It was only a century or two ago when psychiatric patients were given such "treatments" as the snake pit by the "medical experts." Again, today, we use medications, instead of the snake pit, for those problem mentally-ill patients.

Nevertheless, even today, we still have both TV evangelists and Alcoholics Anonymous elders prescribing faith healing, rather than anything resembling medical treatment, for various conditions, including alcoholism. And they jealously defend their turf, and resist the intrusion of "atheistic professionals."

I am getting feelings of deja vu all over again. Wasn't this in a movie about a white doctor who went to the Dutch East Indies, and got into a battle with the local witch doctor over whose magic really worked? The witch doctor was losing believers to the western doctor every time the western guy healed somebody, and the witch doctor didn't like that at all, so he conspired to kill the white guys. See The Spiral Road, a novel by Jan DeHartog, and a movie starring Burl Ives and Rock Hudson.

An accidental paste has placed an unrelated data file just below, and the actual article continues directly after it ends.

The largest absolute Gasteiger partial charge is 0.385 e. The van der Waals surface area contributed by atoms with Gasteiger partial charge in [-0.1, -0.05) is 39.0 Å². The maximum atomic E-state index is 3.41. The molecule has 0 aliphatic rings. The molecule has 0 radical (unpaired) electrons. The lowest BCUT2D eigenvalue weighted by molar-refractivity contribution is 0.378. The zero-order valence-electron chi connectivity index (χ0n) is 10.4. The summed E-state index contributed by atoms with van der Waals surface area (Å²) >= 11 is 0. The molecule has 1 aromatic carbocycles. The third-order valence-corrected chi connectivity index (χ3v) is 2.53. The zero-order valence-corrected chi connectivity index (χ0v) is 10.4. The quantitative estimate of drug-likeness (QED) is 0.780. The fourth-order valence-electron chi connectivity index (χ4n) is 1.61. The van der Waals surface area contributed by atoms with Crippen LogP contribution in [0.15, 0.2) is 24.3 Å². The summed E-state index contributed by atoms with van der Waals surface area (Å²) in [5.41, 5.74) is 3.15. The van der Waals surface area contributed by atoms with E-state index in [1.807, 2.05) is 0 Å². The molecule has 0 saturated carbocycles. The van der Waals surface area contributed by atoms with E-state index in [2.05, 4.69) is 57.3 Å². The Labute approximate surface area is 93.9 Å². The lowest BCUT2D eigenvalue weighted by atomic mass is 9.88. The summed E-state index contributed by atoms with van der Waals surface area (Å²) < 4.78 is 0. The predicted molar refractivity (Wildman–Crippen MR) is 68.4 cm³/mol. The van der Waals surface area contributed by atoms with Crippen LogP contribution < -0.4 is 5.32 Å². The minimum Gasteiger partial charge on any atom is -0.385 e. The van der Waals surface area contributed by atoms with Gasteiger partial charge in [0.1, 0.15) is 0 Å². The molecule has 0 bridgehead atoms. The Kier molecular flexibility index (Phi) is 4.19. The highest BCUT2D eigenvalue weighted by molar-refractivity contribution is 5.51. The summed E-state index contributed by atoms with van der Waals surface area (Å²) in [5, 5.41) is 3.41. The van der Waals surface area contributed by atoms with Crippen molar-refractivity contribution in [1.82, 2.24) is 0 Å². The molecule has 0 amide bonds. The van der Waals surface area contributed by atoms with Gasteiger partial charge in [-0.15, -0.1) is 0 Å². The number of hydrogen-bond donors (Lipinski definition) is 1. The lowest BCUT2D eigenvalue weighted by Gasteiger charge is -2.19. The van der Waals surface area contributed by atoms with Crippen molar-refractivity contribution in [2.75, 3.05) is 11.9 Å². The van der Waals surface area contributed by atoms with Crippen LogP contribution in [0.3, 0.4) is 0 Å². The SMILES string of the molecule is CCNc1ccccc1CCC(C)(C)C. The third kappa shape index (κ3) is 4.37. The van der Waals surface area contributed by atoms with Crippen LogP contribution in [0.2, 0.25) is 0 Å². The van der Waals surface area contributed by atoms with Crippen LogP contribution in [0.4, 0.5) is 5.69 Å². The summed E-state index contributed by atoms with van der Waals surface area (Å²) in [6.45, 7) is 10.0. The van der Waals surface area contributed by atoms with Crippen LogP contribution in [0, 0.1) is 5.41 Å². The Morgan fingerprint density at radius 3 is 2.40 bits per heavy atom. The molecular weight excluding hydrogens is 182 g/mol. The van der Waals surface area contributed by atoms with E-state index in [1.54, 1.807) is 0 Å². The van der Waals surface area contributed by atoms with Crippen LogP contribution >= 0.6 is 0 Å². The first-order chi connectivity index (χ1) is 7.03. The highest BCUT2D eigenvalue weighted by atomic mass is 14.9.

(Available on late-night TV or at your local videotape rental store. Warning: Over all, it's a pretty good movie, and the evil witch doctor's scheme to kill the western doctors is fiendishly clever and really spooky, but the ending features a hokey religious conversion of the agnostic younger white doctor (Rock Hudson) which is enough to make you gag. We just can't seem to get away from somebody trying to convert us, can we? I mean, really, how is it that there are so many people around with nothing better to do with their lives than try to convert me to their religion? What did they do for entertainment before I got here?)